For the past two weeks, we’ve heard about Jacob and his sons and how they were a part of God’s plan. Today we turn our attention to the story of another patriarch… Moses; but before we get ahead of the story, let’s catch up on the situation in Egypt where we last left the Hebrew people.
As you may recall, Joseph invited his family to settle in the land of Goshen. They were happy and cared for and flourished for the rest of their days. But time passed and a new king arose over Egypt who did not care about the way things were when Joseph was in charge. All he noticed was a mass of foreigners who lived on Egyptian soil. He feared their number was greater than his own people. A jealous and foolish tyrant such as this king, had to take measures to insure that this group of outsiders would never be so strong and powerful that they’d revolt and overthrow his regime. So after many years of peaceful coexistence in the land of Egypt, the Israelites were headed for hard times.
The king ordered taskmasters to enslave the Israelites. These taskmasters treated them badly. The Israelites were forced to build supply cities for Pharaoh. One way to show your enemy how well-equipped you are is to have them see all your resources. In addition to building the cities, the Israelites were forced to work in the fields and to make bricks. Under these kinds of harsh circumstances, you’d think the Israelites would have been crushed… demoralized and shamed into submission. Not so! You see, the promise to the ancestors was still very much alive in the Israelites.
Not even hard labor could break their spirit at this point. It seems that the harder they toiled, the more fruitful they became. They multiplied and increased like rabbits! It seems Pharaoh’s enslavement of them had the opposite effect. Instead of causing their numbers to dwindle, the Israelites grew and spread. Pharaoh was not pleased, so he put his Plan B into motion.
Plan B would surely curtail the growth of the Hebrew population, thought Pharaoh as he summoned two Jewish midwives. When Shiphrah and Puah stood before Pharaoh, their orders were to kill every male child born to the Hebrew women, but they could let the girls live. Now if you think about it, this was a flawed Plan B. It would make more sense to kill the girls since they were the ones who would grow up and produce children. If all the boys were saved there would be more workers to add to Pharaoh’s labor force. But I guess Pharaoh didn’t see it that way because he gave his orders and sat back, waiting to see the results.
Meanwhile, the midwives, Shiphrah and Puah, had no intention of listening to Pharaoh. They were loyal only to God. They knew about the promise to the ancestors. Israel’s baby boom was proof that God was still making good on the promise. Every time a Hebrew male baby was born, the midwives let the infant live!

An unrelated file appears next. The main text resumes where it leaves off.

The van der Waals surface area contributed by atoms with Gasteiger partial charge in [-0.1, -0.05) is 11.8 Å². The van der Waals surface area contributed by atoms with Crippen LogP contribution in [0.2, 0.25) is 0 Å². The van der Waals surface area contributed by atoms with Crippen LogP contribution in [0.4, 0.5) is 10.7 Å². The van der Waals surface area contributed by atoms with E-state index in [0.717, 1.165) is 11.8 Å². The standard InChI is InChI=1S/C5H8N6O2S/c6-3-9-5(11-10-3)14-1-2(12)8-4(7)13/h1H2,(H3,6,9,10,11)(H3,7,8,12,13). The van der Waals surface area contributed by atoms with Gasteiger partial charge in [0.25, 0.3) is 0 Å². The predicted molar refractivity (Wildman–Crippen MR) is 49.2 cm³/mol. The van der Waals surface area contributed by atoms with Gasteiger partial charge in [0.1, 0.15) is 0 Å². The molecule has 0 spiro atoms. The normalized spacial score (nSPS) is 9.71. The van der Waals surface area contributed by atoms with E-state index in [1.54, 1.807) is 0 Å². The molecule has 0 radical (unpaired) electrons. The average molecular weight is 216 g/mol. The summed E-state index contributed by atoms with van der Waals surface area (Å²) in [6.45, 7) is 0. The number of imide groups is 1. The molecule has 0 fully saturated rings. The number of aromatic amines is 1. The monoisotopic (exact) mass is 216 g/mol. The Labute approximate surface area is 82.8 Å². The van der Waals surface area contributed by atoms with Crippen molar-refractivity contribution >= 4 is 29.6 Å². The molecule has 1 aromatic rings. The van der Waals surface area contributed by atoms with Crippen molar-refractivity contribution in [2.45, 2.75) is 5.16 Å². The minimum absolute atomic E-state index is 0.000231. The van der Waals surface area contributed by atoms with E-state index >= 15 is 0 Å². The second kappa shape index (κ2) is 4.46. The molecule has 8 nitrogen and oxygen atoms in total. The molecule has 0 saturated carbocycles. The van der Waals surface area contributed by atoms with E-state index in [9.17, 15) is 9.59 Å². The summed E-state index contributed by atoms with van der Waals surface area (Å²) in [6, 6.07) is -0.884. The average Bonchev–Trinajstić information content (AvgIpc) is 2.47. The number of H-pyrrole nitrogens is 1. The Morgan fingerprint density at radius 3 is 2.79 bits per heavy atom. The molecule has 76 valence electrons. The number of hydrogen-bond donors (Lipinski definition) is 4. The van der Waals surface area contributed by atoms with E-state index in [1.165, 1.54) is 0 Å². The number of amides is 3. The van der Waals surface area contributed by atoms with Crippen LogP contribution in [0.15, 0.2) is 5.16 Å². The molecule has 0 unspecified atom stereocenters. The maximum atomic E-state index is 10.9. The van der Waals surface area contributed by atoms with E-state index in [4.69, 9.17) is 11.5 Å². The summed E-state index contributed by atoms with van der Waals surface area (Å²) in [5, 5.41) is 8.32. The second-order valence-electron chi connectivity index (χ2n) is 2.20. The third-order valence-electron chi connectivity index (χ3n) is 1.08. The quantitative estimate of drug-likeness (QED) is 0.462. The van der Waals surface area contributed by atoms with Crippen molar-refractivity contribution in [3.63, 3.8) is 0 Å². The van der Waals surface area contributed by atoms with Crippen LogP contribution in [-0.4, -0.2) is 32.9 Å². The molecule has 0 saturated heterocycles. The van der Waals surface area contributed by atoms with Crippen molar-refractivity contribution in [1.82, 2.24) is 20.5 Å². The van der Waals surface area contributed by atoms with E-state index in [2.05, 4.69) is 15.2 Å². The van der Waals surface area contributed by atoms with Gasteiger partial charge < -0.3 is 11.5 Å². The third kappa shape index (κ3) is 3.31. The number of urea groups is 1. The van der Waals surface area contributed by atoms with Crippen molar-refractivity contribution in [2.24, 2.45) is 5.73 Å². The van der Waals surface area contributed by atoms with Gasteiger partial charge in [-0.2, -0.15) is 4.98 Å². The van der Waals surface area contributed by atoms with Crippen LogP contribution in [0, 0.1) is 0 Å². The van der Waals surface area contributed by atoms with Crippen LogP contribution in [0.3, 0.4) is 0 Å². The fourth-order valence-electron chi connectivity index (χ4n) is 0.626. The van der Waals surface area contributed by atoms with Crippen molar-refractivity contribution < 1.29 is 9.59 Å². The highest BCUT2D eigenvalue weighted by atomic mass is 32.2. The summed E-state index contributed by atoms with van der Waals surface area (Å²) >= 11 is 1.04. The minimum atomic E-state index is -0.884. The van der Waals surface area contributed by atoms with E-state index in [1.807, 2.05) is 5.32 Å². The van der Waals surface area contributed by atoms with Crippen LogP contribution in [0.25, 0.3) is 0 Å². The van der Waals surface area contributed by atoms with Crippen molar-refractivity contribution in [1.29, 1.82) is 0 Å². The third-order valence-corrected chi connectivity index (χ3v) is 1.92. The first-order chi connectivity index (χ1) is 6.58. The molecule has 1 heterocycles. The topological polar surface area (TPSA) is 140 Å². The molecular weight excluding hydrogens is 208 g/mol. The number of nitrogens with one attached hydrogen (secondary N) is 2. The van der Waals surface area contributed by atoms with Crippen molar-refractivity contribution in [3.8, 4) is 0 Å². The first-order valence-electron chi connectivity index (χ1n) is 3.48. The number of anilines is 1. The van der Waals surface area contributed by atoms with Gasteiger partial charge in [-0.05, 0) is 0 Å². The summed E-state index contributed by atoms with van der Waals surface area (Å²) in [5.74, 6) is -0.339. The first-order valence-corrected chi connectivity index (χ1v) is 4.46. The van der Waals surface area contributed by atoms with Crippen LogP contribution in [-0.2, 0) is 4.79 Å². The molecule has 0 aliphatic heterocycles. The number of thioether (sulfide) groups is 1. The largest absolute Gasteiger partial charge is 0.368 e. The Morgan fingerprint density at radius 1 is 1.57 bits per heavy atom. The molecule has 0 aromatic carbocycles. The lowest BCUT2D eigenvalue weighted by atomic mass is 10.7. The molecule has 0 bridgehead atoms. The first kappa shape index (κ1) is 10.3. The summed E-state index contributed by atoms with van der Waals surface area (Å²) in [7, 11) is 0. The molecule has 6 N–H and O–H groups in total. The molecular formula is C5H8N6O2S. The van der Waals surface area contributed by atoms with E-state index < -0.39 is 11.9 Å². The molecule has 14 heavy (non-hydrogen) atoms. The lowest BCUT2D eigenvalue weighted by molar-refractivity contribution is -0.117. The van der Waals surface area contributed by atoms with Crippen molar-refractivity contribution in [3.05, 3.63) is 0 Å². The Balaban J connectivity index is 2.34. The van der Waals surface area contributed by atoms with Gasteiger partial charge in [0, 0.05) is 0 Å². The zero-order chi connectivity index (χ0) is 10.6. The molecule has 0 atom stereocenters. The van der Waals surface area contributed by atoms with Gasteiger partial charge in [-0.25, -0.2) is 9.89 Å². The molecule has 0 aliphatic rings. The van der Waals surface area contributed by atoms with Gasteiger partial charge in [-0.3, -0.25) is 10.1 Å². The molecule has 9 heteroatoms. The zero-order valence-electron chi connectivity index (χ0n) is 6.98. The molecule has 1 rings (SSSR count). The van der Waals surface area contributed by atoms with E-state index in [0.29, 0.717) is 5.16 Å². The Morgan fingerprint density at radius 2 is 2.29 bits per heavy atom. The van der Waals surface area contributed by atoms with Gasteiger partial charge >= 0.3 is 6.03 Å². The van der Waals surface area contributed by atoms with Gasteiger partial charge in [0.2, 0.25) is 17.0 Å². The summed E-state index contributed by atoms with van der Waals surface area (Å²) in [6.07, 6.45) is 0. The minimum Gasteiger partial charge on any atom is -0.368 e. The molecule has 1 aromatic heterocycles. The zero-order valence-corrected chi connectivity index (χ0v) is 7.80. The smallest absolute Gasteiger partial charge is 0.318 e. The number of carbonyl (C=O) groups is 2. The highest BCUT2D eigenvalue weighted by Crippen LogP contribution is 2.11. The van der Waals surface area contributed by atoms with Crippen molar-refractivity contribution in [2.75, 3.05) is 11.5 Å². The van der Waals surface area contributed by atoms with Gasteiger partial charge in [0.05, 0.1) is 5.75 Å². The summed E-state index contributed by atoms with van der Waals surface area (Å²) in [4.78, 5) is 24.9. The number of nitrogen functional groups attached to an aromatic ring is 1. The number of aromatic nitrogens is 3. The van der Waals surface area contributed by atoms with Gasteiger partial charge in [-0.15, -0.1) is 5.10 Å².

After a while, Pharaoh noticed that Plan B was a failure because there were more and more male children being born to the Hebrew people. Pharaoh decided to launch an investigation to determine what was going wrong. Pharaoh summoned the midwives to find out why they were allowing the boys to live. Standing before Pharaoh, the midwives were questioned. Instead of telling Pharaoh the truth… about the promise to the ancestors… the midwives lied. They told Pharaoh that Hebrew women were not like Egyptian women. Hebrew women were much more vigorous and robust and would birth their babies very quickly. The poor midwives would always arrive upon the scene too late! The babies were already born and there wasn’t anything they could do about that.
Pharaoh accepted that explanation without question. The midwives punked him big time… and Pharaoh was clueless. As a result, God blessed the midwives with families and the Hebrews became many in number and very strong. Pharaoh still had a major problem on his hands with these Hebrews, so he decided to develop another plan. This time, he would ask his own people to help.
All Egyptians were commanded to find Hebrew male babies and throw them in to the Nile River. Again, the girls were allowed to live. It is ironic that Pharaoh decided that death to the male babies should be by drowning. The Nile River was the source of life to a desert people. Water in the desert was a miracle! Rivers and streams in the desert were cared for and treated with respect. Once again, Pharaoh was not thinking clearly when he called for the baby boys to be thrown into the Nile. How could their life-giving river be abused in such a way as to become an instrument of death? Aside from the symbolic mess Pharaoh was making of his river, lots of dead babies floating in the river were going to create pollution and contamination problems for his own people. But, did Pharaoh care? Nope. He was too consumed with trying to wipe out the foreigners to think what the consequences might be for his own people.
The Bible doesn't tell us how many babies were killed or if Pharaoh’s plan was even remotely successful. What the Bible does tell us is that a Levite man married a Levite woman. She conceived and bore a fine and beautiful son. A Hebrew folk tale tells us that the mother knew that this son was an extraordinary child for when he was born the house was filled with light. How could she let anything happen to this child? Taking no chances, she hid the baby for three months. Perhaps as he grew it became too difficult to keep him a secret, so the mother had to do something drastic in order to save the baby’s life. An interesting idea came to her. She would put her baby in a basket and hide him in the reeds on the banks of the Nile.